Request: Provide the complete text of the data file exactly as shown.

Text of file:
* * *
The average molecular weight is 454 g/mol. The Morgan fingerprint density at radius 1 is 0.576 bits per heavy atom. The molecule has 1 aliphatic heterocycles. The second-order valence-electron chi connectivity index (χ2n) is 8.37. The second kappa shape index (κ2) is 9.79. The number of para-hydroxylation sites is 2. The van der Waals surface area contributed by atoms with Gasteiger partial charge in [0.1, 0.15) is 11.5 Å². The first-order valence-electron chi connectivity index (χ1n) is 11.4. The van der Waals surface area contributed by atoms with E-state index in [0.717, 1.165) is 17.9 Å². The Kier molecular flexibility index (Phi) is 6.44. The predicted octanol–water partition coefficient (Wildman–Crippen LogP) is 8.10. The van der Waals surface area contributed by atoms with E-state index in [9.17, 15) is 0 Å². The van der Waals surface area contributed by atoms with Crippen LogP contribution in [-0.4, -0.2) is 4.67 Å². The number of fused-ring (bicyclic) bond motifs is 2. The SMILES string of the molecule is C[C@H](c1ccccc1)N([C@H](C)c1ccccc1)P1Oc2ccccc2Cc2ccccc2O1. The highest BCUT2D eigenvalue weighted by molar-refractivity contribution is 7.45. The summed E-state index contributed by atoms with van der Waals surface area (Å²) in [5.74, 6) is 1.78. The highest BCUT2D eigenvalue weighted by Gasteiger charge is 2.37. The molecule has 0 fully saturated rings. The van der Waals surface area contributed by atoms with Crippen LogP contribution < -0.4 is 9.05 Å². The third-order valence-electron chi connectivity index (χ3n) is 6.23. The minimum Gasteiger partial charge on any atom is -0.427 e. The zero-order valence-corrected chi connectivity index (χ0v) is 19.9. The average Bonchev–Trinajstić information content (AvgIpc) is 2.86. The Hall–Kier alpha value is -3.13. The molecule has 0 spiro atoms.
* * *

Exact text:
The average molecular weight is 454 g/mol. The Morgan fingerprint density at radius 1 is 0.576 bits per heavy atom. The molecule has 1 aliphatic heterocycles. The second-order valence-electron chi connectivity index (χ2n) is 8.37. The second kappa shape index (κ2) is 9.79. The number of para-hydroxylation sites is 2. The van der Waals surface area contributed by atoms with Gasteiger partial charge in [0.1, 0.15) is 11.5 Å². The first-order valence-electron chi connectivity index (χ1n) is 11.4. The van der Waals surface area contributed by atoms with E-state index in [0.717, 1.165) is 17.9 Å². The Kier molecular flexibility index (Phi) is 6.44. The predicted octanol–water partition coefficient (Wildman–Crippen LogP) is 8.10. The van der Waals surface area contributed by atoms with E-state index in [9.17, 15) is 0 Å². The van der Waals surface area contributed by atoms with Crippen LogP contribution in [-0.4, -0.2) is 4.67 Å². The number of fused-ring (bicyclic) bond motifs is 2. The SMILES string of the molecule is C[C@H](c1ccccc1)N([C@H](C)c1ccccc1)P1Oc2ccccc2Cc2ccccc2O1. The highest BCUT2D eigenvalue weighted by molar-refractivity contribution is 7.45. The summed E-state index contributed by atoms with van der Waals surface area (Å²) in [5.74, 6) is 1.78. The highest BCUT2D eigenvalue weighted by Gasteiger charge is 2.37. The molecule has 0 fully saturated rings. The van der Waals surface area contributed by atoms with Crippen LogP contribution < -0.4 is 9.05 Å². The third-order valence-electron chi connectivity index (χ3n) is 6.23. The minimum Gasteiger partial charge on any atom is -0.427 e. The zero-order valence-corrected chi connectivity index (χ0v) is 19.9. The average Bonchev–Trinajstić information content (AvgIpc) is 2.86. The Hall–Kier alpha value is -3.13. The molecule has 0 spiro atoms.